This week’s post comes from undergraduate public services student Meaghan Moody, who during this last week of National Poetry Month examines poetic depictions of Irish nationalist Countess Constance Markievicz.
On Monday, April 24th, 1916, Irish nationalists seized strategic infrastructure in Dublin to expel the British and establish an independent Irish Republic. Among these insurgents was Constance Markievicz (1868-1927), who served as second in command under Michael Mallin of the Citizen Army force in St. Stephen’s Green. Markievicz was sentenced to death for her involvement in what became known as the “Easter Rising,” but the sentence was later commuted to life in prison based solely upon her sex. Markievicz is remembered and celebrated for her fearlessness, her intrepid nature, and her radical military dress. In the image below, you can see her in her full military regalia.
“A Rebel Leader” (Constance Markievicz) [image excised from the Tatler, Nov. 28, 1917]. Call Number: O’Hegarty Q38.
While conducting research for my English 530 course, Irish Renaissance Literature, I came across two strikingly similar depictions of the Countess by two Irish writers with diverging political beliefs. W.B. Yeats, a cultural nationalist, and Eva Gore-Booth, a pacifist suffragist and Constance’s sister, both fundamentally condemned the Rising and its resulting violence. They both also depict Markievicz and her subsequent imprisonment in their poetry.
W.B. Yeats knew Markievicz in her youth. He preferred his memory of her innocent beauty and rejected her involvement in politics.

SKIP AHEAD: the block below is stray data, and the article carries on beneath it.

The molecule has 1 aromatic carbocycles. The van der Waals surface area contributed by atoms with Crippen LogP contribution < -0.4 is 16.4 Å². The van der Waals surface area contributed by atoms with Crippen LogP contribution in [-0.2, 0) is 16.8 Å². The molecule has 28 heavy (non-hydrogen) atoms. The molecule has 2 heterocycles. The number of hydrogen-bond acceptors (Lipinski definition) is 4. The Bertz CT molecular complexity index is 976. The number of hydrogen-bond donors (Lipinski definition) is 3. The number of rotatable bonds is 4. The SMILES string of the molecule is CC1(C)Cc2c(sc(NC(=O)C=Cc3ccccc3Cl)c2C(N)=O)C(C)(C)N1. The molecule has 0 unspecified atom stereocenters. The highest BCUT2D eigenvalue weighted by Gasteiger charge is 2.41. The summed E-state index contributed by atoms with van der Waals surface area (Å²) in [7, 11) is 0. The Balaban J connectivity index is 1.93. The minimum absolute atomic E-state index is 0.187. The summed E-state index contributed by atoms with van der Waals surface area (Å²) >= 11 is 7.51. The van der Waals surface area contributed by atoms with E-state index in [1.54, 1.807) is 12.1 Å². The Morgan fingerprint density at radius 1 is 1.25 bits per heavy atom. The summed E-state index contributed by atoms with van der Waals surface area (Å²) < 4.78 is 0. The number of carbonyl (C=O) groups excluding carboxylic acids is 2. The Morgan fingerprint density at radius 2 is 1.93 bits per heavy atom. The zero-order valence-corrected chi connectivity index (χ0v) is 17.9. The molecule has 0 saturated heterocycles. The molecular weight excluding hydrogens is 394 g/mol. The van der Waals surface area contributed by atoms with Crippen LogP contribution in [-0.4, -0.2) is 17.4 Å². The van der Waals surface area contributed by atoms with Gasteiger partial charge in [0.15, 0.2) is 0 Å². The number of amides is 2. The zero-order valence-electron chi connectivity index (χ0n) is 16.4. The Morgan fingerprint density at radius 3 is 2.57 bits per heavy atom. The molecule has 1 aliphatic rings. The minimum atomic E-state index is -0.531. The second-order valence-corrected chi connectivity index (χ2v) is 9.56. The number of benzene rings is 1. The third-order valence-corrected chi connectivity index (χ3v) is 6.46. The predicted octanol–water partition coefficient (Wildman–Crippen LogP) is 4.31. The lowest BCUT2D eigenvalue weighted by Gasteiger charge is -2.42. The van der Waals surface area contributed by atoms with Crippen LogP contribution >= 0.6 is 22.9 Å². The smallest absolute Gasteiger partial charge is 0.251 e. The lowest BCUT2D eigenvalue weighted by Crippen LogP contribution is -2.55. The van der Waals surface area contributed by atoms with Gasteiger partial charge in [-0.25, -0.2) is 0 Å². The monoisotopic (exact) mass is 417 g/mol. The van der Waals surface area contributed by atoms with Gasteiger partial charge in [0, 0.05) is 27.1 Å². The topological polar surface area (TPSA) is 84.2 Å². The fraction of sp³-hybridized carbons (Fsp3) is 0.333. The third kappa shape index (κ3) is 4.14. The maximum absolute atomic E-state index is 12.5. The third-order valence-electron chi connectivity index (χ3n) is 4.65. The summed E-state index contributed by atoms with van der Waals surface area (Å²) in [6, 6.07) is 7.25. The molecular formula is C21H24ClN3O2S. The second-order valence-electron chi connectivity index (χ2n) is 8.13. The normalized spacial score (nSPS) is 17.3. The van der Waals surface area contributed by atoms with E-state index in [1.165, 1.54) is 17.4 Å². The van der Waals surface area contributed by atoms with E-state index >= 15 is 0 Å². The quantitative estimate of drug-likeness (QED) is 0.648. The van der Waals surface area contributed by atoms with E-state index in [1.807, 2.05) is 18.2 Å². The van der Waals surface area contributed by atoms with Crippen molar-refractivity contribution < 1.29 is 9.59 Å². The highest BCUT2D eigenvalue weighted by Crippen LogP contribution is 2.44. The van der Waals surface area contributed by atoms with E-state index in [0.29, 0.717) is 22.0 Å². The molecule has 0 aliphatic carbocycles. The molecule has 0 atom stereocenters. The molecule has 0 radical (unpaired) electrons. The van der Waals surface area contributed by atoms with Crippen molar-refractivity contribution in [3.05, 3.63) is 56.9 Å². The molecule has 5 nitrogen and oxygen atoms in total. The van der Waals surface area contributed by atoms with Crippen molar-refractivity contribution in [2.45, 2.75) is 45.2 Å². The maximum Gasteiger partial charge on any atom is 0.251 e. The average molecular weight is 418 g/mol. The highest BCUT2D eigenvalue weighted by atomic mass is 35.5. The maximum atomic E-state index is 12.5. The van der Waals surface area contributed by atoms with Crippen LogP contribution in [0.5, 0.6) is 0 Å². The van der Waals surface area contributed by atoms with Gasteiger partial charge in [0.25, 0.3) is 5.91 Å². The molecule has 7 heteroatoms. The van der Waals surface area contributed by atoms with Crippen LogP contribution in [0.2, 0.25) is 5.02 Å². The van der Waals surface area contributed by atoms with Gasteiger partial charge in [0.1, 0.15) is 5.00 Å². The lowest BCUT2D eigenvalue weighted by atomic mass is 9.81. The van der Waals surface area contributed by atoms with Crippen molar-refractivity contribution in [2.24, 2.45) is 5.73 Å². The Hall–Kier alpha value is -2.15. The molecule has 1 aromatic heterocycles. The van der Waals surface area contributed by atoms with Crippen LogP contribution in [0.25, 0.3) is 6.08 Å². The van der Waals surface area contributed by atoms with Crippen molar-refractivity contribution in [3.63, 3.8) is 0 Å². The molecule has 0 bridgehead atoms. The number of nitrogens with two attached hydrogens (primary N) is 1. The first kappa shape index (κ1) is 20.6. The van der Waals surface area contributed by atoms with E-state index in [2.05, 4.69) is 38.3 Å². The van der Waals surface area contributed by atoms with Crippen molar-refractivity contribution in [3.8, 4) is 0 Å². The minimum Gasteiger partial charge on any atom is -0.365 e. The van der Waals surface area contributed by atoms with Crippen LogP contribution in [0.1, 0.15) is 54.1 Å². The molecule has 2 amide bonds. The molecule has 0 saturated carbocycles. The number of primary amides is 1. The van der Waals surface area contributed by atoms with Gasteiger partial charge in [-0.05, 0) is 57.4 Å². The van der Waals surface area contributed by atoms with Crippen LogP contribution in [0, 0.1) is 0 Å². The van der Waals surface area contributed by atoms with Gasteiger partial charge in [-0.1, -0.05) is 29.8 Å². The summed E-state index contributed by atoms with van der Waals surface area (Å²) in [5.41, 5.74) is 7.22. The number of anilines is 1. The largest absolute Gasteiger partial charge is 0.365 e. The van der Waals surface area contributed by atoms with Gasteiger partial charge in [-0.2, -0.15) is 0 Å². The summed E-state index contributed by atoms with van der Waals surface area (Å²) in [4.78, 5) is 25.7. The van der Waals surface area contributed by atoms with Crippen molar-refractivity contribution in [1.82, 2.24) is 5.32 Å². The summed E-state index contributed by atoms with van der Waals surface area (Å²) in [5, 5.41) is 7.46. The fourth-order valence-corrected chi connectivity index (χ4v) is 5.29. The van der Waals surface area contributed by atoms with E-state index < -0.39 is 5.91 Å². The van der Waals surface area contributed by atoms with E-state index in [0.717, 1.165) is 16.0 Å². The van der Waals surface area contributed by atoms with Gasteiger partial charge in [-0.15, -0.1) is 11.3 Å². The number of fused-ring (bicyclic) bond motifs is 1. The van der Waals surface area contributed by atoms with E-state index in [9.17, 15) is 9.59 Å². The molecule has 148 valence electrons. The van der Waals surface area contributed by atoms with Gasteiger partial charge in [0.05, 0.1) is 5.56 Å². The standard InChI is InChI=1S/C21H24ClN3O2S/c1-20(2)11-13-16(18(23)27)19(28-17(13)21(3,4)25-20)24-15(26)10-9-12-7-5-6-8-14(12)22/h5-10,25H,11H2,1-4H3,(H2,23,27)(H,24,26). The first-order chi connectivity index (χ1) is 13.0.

Cover and “On A Political Prisoner” from W. B. Yeats’s Michael Robartes and the Dancer. Churchtown, Dundrum: The Cuala Press, 1920. Call Number: Yeats Y45. Click images to enlarge.
Eva Gore-Booth, too, disapproved of her sister’s involvement, but, unlike Yeats, depicted Constance as an ethereal, spiritual being, as seen in this poem that she sent the imprisoned Constance for Christmas.
Cover and “To Constance–In Prison” from Eva Gore-Booth’s Broken Glory. Dublin; London: Maunsel, 1918. Call Number: B11104. Click images to enlarge.
In her prison letters, Markievicz reflected on herself as a poetical inspiration, remarking, “I love being in poetry and feel so important!”
Though she recognized her sister’s aversion to violence, Markievicz took pride in the role she played in the Easter Rising and felt a sense of honor in her subsequent incarceration. She wrote to Eva, “Don’t worry about me. I am quite happy. It is in nobody’s power to make me unhappy. I am not afraid, either of the future or of myself.”
Public Services Student Assistant
Source consulted: Weihman, Lisa. “Doing My Bit for Ireland: Transgressing Gender in the Easter Rising.” Éire-Ireland 39.3&4 (2004) 228-249.